Waterbrush Wonderfulness

3x5" index card divider, watercolors, kuretake waterbrush

kuretake waterbrush

Over the years I've heard good things about this brush, a gift from Jet Pens. I paint on watercolor paper with watercolor brushes and the pentel aquash waterbrush, so I was ultra curious to see whether the kuretake would be different. This is the small brush {cost = $5 USD}. The tip is ultra firm and springy with a lovely pointed tip {photos}. So it's like a very "pointy" pointed round, I suppose.

The process goes like this. Spray your watercolors with a spritz or two of water from a mini spray bottle that you can find at a craft store, or drip a drop of water in each color. You can fill the waterbrush ultra fast by unscrewing it, pulling out the black connector thingamajig and putting it under the faucet. If you are on the road, you could easily pour water from your drinking water bottle into the chamber. Push the black connector back in, rescrew the brush and you are in business. 30 seconds max.

To paint, dip your brush into the paint just as you would a standard brush. To rinse paint from the brush, push the chamber once and a blob of water shoots by the brush tip and you wipe it on a paper towel or rag. I use a white paper towell or old white sock so that I can verify that the brush tip is clean.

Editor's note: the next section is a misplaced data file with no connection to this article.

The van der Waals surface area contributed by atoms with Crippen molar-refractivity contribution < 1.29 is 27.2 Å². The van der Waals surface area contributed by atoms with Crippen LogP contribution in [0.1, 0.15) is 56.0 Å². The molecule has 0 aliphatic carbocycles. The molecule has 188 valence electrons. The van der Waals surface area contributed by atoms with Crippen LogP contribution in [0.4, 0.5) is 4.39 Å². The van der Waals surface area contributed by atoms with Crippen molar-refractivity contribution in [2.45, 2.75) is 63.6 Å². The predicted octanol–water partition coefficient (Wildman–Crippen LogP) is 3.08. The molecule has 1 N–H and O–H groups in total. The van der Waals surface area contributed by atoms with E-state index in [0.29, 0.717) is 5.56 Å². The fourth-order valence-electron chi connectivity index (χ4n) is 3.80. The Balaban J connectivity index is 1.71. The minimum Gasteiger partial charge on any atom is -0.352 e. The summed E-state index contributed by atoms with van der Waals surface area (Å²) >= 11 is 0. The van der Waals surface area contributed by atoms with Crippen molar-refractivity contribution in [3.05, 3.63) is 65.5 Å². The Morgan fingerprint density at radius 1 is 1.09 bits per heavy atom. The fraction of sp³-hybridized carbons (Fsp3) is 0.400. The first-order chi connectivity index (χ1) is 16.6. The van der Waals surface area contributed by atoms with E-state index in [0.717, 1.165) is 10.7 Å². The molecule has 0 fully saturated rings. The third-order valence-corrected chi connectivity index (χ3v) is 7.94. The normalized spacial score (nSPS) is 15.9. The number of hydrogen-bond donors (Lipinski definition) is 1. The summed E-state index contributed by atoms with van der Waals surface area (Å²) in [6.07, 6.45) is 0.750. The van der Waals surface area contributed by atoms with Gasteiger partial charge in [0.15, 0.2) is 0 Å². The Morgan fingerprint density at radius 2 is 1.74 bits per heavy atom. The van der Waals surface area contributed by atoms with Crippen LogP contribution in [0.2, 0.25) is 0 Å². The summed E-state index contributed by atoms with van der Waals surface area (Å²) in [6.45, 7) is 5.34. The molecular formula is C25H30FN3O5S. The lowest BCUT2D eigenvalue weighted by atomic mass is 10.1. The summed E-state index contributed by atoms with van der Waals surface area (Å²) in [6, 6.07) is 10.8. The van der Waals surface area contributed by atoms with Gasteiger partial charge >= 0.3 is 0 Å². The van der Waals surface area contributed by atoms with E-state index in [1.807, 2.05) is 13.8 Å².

I have only positive feedback about this brush. If you push a little, a tiny bit of water goes through the chamber to the tip to dilute the paint, to add a drip of paint to the half pan, or to add water to the page you are painting. For example, if you are painting over neocolor II wax crayons, you'd add a bit of water. This is simply in place of dipping your brush gently in water. The bigger push (not taxing in the least on the hand) is to rinse the brush. It works like a dream. I painted all of the drawings for Everyday Matters thus far with the Kuretake. Here's an example.

And I like the kuretake better than the pentel aquash in that the kuretake is easier to control. With the pentel it's too easy to release a blob of water on your painting. And I find that when I paint with the pentel, there's too much water flowing and the colors get diluted unintentionally. The nibs are both brilliant, so it's not that. It is totally about the flow of water.